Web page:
When you think of leisure, pleasure, nirvana, you think of a time and a place where you are not challenged, where there are no hardships, where you are enjoying yourself without a hitch. These experiences are good in the moment but often lack real value for posterity. This is not to say that I’m a masochist, that I’m out trying to be unnecessarily challenged or looking for hardship. I take my nirvanas when I get them, and I do try to go to the best places possible — what idiot would intentionally go to a hellhole? — but when I don’t find nirvana it is not cause to whine about it and call the experience a bust. To the contrary, the facing of a hellhole is a part of travel experience.

To write a balanced view of the world you need to include the negative elements as well as the positive, and just because I occasionally act annoyed or frustrated with a country or culture does not mean that I don’t like it or have not enjoyed my time there. To present the world otherwise is to lie by omission, it is to be dishonest. I want people to read my articles from Colombia and be like, “yeah, some things are real good there and some things are real bad, but that is the way life is everywhere,” I want them to see the double edged sword that is pretty sharp on both sides, I want the reality of this country to come out between the lines.

World travel is about both the nirvanas and the hellholes. These two value judgements serve to balance each other out and keep the road diverse: too much nirvana and your mind gets numb and flabby, too many hellholes and you are hating life. Knowing how to take the two in stride is a key to enjoying traveling long term. Most places that you go to in travel sit somewhere in the middle of these two extremes, only occasionally will you hit a nirvana and, hopefully, you will only rarely find yourself in a true hellhole. Taganga, in my book, is a hellhole, while Palomino and Mongui were nirvanas. The rest of the places I visited in Colombia fell somewhere in the middle: not super good, not super bad, just middle of the road stops on this journey through this always intriguing planet.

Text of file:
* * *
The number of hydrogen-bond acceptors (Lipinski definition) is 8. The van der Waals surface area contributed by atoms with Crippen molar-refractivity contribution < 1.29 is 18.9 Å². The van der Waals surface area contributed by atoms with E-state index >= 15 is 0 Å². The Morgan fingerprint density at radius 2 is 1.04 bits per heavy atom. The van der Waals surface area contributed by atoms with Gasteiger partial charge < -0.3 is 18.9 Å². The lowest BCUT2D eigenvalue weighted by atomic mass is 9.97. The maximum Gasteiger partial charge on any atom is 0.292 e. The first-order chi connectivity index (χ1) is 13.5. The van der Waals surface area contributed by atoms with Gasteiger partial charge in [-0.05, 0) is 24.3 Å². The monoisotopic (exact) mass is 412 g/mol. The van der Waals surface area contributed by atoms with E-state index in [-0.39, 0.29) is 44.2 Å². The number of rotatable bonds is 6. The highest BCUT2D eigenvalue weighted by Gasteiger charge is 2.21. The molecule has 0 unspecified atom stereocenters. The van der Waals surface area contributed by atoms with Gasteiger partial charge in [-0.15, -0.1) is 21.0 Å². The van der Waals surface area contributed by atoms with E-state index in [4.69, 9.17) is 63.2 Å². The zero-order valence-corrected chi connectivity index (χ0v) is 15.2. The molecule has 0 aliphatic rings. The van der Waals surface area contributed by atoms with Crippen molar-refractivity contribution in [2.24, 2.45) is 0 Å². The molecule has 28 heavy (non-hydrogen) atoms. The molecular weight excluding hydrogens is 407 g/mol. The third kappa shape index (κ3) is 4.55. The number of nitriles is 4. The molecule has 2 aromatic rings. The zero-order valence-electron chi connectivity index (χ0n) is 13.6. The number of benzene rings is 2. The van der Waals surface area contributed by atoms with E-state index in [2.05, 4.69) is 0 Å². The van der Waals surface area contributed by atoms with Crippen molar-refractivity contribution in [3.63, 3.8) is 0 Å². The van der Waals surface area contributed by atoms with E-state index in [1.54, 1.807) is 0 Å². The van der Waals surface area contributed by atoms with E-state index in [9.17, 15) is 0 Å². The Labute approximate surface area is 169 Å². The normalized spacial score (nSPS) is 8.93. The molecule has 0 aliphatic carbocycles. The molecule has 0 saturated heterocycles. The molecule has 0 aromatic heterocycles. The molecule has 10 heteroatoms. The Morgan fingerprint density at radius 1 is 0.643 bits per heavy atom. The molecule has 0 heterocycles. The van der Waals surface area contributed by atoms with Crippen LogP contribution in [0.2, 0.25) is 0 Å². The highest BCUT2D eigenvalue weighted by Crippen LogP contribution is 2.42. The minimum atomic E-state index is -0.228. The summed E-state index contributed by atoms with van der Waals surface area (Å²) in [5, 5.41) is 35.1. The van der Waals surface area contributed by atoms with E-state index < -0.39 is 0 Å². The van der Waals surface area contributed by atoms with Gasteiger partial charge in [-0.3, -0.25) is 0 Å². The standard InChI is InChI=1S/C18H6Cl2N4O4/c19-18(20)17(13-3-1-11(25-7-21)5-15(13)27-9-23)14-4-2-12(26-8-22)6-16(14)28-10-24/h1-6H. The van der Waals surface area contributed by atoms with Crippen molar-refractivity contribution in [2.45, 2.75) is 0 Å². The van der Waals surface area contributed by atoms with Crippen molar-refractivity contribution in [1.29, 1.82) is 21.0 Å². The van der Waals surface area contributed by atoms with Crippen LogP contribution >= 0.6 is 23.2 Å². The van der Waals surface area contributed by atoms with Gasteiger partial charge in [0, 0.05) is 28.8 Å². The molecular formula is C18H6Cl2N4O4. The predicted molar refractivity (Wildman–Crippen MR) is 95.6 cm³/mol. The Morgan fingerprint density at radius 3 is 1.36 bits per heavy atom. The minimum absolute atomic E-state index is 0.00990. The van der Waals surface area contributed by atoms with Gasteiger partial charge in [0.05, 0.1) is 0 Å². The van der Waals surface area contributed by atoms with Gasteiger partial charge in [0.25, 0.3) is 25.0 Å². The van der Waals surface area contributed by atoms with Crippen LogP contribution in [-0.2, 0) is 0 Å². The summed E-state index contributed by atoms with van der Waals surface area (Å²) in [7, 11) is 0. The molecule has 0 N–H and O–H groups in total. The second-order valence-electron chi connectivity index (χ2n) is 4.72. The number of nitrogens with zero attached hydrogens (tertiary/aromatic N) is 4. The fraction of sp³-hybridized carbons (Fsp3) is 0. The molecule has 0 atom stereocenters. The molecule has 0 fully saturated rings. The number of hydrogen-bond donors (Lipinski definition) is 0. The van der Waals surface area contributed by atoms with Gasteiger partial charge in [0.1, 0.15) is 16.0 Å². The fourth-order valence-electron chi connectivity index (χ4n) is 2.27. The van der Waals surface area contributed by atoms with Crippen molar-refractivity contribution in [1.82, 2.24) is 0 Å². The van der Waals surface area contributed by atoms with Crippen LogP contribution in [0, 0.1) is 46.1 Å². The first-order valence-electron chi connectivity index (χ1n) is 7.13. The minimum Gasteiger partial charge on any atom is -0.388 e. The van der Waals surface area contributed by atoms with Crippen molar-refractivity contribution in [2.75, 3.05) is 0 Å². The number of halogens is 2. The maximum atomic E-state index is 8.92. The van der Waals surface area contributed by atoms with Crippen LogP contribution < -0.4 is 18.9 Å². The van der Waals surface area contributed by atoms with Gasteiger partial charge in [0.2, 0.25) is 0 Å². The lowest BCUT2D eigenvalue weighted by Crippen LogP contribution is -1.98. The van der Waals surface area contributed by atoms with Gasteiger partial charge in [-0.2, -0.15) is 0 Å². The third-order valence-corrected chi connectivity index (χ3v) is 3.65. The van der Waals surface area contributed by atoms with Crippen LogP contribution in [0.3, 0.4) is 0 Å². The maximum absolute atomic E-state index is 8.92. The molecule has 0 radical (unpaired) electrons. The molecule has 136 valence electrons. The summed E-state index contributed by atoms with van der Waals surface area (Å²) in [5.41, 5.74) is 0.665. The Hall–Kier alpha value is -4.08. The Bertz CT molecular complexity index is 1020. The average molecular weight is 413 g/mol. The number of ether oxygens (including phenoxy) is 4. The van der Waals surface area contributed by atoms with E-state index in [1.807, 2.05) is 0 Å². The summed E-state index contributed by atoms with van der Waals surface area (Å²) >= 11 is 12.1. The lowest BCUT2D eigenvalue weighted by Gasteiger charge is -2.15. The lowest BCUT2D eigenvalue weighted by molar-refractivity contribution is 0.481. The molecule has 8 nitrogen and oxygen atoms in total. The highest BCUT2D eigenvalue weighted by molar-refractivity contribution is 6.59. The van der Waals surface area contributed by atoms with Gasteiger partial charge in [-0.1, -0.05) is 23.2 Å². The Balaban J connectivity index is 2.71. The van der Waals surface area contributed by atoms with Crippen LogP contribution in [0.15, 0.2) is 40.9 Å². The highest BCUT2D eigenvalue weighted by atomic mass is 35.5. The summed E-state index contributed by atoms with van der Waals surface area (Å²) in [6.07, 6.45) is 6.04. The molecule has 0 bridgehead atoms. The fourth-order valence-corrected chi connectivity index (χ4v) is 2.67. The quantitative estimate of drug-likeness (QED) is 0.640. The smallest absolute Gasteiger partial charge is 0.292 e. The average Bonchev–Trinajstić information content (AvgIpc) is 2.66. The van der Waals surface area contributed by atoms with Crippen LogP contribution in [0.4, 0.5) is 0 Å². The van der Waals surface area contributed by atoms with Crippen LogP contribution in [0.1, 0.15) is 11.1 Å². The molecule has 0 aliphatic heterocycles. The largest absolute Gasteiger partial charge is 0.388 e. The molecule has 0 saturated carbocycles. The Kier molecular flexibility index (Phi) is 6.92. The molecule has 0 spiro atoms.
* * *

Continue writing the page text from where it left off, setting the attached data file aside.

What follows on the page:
“Now I know.”

This is perhaps the prime impetus to travel. In this view of the world not even a hellhole is completely bad, and even a nirvana is not absolute bliss. Traveling to know places — to take away an impression of a certain place at a certain point in time. This is the true essence of this occupation. In this light, both nirvanas and hellholes are dualities that blend together to form a complete whole: your impression of the world as you travel through it.

Travel writing needs to reflect this to be anything more than limp wristed entertainment.

Share on Facebook0Tweet about this on TwitterShare on Google+2Share on LinkedIn0Pin on Pinterest0Share on Reddit0Share on StumbleUpon0Digg thisPrint this pageEmail this to someone
Filed under: Colombia, South America, Travel Philosophy, Travel Writing

About the Author:

Wade Shepard is the founder and editor of Vagabond Journey. He has been traveling the world since 1999, through 76 countries. He is the author of the book, Ghost Cities of China, and contributes to Forbes, The Diplomat, the South China Morning Post, and other publications. has written 3048 posts on Vagabond Journey. Contact the author.

Support Wade Shepard’s travels:

Wade Shepard is currently in: Polis, Republic of CyprusMap